Frankenstein is not an easy story to tell. Mary Shelley’s gothic tale has done the rounds of black and white movies and is associated with a square-headed, piecemeal created monster, outcast and wandering the countryside terrifying the locals. We treat Frankenstein much like we do the boat people. Ironic really, isn’t it? That the fear of the strange still sends us into becoming dispassionate, fire-wielding members of One Nation or today’s equivalent. So the story is not new but it is still oh so relevant.
There are plenty of motifs that emerge from the play as highlighted by Kilmurry and his team: the father and son relationship becomes very pertinent, especially adding in the element of science and nature. Each father fails his son in one form or another and vice versa. The play also delves into broader themes like the right to life, where does it begin and end, who has the right to have it or end it and of course, amongst all the fear and death we see man’s overriding fight for survival and what action he will take to secure it. Most thematically prominent is the idea of love, our desire to belong and be someone’s most important other and the pain of it eluding you. Kilmurry has explored these very real themes using the most unreal of devices and has captured the passing of time without those jumps eluding his audience with the smoothest transitions possible.
Kilmurry’s opening image of Lee Jones as the creature, breathing into life with an animalistic screeching and clawing of discovery, like a bird emerging from the egg, alone and terrified at his new awareness, unable to comprehend his own body, let alone sentience is an uncomfortable but powerful start to the play. I love how this is then book-ended by his master/father, Victor Frankenstein’s (Andrew Henry) own movements, clawing away from death in the harsh snow and desolation of the North Pole.
The use of live sound effects created by the cast (Foley artist style) with sound designer Daryl Wallis is another great touch, especially utilised at the start before the creature finds words. Sound is used to create our dialogue, almost like the world of the caveman before he evolves into ‘man’. And what a man the creature becomes. If the adage of ‘we learn from what we see’ is true, this is a damning portrayal of man.
My other favourite moment of the play is when the creature is in the bedroom with Frankenstein’s bride, Elizabeth (Katie Fitchett). When the creature is telling Elizabeth of all the things he has learnt from Frankenstein and humanity and utters the words, ‘He taught me to lie’, we know the worst is about to unfold in front of us. Once again, we examine our own tendency to want to believe the best of outcomes is possible, that with the villains in our narratives, the bad can be reformed, transgressions forgiven. We want a happy ending. We want love to triumph. Don’t walk into this play and expect it. This is no Tarzan and Jane. It’ll slam your hopes into your face like a slap on a cold winter’s day (ie- it’s gonna hurt, got it?)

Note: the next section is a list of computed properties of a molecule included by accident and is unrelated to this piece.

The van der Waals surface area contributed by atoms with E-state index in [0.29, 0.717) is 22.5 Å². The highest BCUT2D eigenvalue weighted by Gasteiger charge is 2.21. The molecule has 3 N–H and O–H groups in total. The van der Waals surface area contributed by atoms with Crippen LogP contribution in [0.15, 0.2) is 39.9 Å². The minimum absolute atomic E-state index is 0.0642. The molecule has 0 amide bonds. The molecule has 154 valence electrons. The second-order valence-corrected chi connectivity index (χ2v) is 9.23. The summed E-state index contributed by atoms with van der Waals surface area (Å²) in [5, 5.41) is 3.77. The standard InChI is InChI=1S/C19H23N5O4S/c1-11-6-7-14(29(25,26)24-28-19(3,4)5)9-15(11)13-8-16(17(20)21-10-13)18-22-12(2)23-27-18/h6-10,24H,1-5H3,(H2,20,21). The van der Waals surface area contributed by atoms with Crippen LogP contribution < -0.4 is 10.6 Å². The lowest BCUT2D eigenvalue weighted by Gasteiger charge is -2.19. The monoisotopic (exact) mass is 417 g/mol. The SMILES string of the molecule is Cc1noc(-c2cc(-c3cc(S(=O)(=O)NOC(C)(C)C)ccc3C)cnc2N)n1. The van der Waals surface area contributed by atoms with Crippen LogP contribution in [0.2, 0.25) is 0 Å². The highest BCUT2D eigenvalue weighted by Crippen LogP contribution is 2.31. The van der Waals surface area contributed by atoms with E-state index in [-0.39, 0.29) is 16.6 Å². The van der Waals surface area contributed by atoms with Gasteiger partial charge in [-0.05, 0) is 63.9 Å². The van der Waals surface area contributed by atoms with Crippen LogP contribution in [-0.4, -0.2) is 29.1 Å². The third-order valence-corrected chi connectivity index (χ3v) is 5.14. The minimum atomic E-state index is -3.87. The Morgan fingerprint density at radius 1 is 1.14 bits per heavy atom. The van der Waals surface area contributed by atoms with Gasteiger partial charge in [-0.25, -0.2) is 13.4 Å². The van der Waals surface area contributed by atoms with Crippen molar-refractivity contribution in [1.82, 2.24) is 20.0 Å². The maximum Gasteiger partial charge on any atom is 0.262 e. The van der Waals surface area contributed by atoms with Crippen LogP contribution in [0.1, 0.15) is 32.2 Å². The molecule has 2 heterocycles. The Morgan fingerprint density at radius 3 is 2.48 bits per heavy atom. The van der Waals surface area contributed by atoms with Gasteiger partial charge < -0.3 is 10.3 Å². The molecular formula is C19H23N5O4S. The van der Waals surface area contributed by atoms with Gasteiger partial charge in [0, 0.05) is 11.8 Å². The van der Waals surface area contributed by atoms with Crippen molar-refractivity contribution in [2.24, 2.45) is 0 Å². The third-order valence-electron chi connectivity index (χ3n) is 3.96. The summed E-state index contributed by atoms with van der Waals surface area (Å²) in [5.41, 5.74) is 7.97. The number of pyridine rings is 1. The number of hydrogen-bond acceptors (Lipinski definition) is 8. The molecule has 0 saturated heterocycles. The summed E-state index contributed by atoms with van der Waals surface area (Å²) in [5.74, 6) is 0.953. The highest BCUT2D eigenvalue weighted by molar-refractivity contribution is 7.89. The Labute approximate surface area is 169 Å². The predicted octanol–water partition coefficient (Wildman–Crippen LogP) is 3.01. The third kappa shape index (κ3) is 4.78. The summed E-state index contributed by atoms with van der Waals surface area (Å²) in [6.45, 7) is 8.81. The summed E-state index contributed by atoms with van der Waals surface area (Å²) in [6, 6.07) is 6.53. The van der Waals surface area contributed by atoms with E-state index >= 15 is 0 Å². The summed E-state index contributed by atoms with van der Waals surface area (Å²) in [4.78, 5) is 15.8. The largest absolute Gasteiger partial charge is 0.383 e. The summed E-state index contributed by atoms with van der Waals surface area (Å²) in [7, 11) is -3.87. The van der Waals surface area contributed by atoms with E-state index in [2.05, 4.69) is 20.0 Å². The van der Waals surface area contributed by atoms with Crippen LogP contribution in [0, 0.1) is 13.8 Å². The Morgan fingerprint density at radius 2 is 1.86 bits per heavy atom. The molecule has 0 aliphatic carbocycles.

Lee Jones took this play under Kilmurry’s artful direction and turned what can be a cheesy melodrama into a performance of great integrity, manipulating its potential flaws into a sophisticated interpretation. Jones is a creature of steel who can contort every muscle into elastic. He holds such tension and anguish throughout the play that it was a relief to see what he actually looked like during the curtain call, even though he hid none of his features during the show. He was as transformed as I am since my last passport photo. Given I was almost arrested in Copenhagen for travelling on someone else’s passport, even though it was actually mine, and the phrase describing the passport photo by officials was ‘This is terrible. You look 70’, I’m clearly suggesting Jones uses his physicality like a professional. You would not know they were the same person.
The use of the cello by Heather Stratfold and composed by Elena Kats-Chernin was another smart device. It’s lonely haunting melody took us on an auditory journey matching the creature’s own. Simone Romaniuk’s design aesthetic also captured the cold and clinical cycle of the play, using the curtains to hide and reveal, complemented by Nick Higgins lighting, creating questions of nightmares that lurk in the darkness in this murky gothic world. It feels like we are always in the misty confines of night and there’s danger in its shadows. Romaniuk’s costumes add to the grime and stripped experimental nature of man’s ego over his morals and still fulfils a gothic simplicity of time and place.
Let’s see more of Kilmurry in the vision of the theatre because he just might bring the pieces of the Ensemble creature back to life with works like this.